Murder is the act of intentionally causing the death of another human being. It is considered a crime in most jurisdictions, often subject to harsh punishments.

In England and Wales, murder is a common law offence and was not created by statute.

The definition of what constitutes murder in English law was given by Sir Edward Coke, a jurist from the 17th century. In his Institutes of the Lawes of England, Coke describes murder as:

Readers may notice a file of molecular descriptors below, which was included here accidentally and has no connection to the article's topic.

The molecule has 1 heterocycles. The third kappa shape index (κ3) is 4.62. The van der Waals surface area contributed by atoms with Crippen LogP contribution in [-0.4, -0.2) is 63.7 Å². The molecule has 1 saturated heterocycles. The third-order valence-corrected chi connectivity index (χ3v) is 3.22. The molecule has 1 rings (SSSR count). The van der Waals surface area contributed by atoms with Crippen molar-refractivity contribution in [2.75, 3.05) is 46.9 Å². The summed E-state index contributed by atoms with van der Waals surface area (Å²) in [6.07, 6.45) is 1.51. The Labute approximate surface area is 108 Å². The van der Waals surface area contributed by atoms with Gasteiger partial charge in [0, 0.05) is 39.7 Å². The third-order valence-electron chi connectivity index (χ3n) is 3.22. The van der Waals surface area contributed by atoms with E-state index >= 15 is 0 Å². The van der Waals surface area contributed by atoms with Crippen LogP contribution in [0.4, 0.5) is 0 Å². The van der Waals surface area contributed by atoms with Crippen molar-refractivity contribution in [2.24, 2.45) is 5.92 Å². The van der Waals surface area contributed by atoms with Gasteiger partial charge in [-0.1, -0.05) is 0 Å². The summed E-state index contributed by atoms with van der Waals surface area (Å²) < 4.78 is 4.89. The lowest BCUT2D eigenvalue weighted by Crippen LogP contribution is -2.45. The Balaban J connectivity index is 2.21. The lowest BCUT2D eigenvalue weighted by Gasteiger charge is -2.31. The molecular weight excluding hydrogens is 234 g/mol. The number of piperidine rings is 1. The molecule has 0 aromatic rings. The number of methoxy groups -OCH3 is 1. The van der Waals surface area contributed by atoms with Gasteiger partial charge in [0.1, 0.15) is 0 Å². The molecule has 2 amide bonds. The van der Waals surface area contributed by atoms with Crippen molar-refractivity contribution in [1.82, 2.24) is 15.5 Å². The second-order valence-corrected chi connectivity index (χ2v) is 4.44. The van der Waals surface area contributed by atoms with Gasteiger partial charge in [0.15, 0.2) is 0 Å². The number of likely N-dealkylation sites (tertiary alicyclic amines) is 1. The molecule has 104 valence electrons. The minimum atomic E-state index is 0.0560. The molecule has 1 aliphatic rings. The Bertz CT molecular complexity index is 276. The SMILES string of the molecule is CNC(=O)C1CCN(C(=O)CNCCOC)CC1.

[…] when a man of sound memory and of the age of discretion, unlawfully killeth within any county of the realm any reasonable creature in rerum natura under the King’s peace, with malice aforthought, either expressed by the party or implied by law, so as the party wounded, or hurt, etc. die of the wound or hurt, etc. within a year and a day of the same.

Coke, Institutes of the Lawes of England

The ‘year and a day’ rule was repealed by the Law Reform (Year and a Day Rule) Act 1996.

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